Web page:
This is quite generic, so I’ll often use the term application when referring to the system we’re primarily focusing on.


A logical unit of work. Operations form a tree, and might consist of several read or write sub-operations.

An operation (e.g. register a new user) might take several attempts (e.g. retried requests) to complete.

Despite this, I’ll often just use the term request instead, especially for top-level operations.


An operation which changes state, e.g. of a database, file system, message queue, or even the physical world.


An operation which inspects state but does not change it.

Side effect

An observable state change caused by a write.


A shorthand for various issues including unexpected process termination and network partitions which result in an operation never finishing.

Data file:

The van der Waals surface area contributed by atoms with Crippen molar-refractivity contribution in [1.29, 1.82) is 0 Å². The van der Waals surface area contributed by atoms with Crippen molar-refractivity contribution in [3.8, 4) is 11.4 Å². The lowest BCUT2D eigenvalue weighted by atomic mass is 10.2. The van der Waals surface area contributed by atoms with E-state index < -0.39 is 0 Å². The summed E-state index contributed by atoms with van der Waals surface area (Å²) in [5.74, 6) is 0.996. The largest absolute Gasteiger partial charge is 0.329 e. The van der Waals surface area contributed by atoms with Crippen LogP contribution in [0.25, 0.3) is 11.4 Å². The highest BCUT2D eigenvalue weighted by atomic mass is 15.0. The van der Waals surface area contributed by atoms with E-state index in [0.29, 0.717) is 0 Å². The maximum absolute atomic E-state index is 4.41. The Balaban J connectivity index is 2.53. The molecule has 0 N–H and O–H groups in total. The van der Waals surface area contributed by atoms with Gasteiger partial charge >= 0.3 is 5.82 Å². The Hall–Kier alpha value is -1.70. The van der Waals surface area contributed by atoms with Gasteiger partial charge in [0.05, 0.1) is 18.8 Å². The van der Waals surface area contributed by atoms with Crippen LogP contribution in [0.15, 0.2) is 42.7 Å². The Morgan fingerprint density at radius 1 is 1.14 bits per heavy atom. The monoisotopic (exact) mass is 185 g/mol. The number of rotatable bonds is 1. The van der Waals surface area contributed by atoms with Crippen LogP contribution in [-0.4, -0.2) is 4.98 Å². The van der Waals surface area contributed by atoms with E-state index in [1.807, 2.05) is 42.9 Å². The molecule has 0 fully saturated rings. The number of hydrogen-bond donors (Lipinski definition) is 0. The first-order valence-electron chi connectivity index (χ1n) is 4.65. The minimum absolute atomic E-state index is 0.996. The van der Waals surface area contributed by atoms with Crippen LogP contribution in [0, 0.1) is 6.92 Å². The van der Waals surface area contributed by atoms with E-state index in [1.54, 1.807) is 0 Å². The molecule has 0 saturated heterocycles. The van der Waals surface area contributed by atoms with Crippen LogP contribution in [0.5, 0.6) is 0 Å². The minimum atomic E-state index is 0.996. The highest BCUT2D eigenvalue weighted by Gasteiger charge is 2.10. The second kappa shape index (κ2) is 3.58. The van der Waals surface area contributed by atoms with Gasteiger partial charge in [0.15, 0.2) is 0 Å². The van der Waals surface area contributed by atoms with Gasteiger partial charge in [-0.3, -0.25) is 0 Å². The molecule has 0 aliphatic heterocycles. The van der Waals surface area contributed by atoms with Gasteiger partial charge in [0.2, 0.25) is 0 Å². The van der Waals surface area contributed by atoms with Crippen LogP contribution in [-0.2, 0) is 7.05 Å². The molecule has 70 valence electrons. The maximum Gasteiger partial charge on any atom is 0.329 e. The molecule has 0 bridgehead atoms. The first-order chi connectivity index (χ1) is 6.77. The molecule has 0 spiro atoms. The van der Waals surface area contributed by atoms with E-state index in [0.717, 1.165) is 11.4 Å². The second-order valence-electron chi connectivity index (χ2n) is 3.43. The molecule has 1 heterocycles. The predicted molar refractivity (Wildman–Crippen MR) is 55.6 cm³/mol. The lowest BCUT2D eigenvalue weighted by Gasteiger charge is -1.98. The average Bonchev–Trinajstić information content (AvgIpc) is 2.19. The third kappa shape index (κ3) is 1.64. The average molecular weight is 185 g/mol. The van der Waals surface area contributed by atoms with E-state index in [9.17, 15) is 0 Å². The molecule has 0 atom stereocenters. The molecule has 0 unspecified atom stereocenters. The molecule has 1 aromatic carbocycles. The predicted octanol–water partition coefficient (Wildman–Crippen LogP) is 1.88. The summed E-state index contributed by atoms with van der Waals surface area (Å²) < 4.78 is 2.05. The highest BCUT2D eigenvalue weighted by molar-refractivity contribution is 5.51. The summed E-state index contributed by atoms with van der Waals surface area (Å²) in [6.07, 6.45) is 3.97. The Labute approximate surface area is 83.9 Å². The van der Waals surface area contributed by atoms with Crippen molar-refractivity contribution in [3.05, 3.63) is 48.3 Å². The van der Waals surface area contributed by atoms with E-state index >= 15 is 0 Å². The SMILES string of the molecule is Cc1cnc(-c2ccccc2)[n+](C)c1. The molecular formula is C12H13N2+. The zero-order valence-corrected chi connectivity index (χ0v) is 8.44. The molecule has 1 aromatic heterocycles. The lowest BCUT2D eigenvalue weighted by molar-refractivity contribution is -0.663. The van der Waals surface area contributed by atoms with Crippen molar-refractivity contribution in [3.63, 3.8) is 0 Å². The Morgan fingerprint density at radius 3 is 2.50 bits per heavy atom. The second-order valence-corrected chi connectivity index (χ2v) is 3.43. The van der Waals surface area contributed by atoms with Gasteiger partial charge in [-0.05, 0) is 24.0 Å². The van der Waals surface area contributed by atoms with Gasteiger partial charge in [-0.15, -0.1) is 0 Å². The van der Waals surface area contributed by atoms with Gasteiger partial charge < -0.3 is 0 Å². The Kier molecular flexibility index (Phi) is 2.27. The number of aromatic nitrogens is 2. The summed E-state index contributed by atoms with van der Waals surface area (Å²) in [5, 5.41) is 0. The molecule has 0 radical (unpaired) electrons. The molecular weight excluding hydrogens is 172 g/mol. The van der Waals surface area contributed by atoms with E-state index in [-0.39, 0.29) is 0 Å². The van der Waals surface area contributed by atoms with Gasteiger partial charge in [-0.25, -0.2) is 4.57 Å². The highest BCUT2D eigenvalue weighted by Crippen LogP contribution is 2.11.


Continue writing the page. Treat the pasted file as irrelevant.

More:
A quick example: updating a username. This is a write operation. The application performing this operation might need to read from another system (to e.g. check authentication and authorisation) and then write the new username to a database. It would look like this, where each |- X -| span is an operation:

Application |-- Request ---------------|
             |- Read ------||- Write -|
              v           ^
Auth system   |- Request -|
               |- Read --|


Idempotency is often a desirable property for a system, especially when clients might be expected to retry failed requests. It’s not always clear what we mean by idempotency, so let’s look at some definitions.

The obligatory Wikipedia definition:

Idempotence is the property of certain operations in mathematics and computer science whereby they can be applied multiple times without changing the result beyond the initial application.

More relevant to us is the definition from RFC 9110: HTTP Semantics: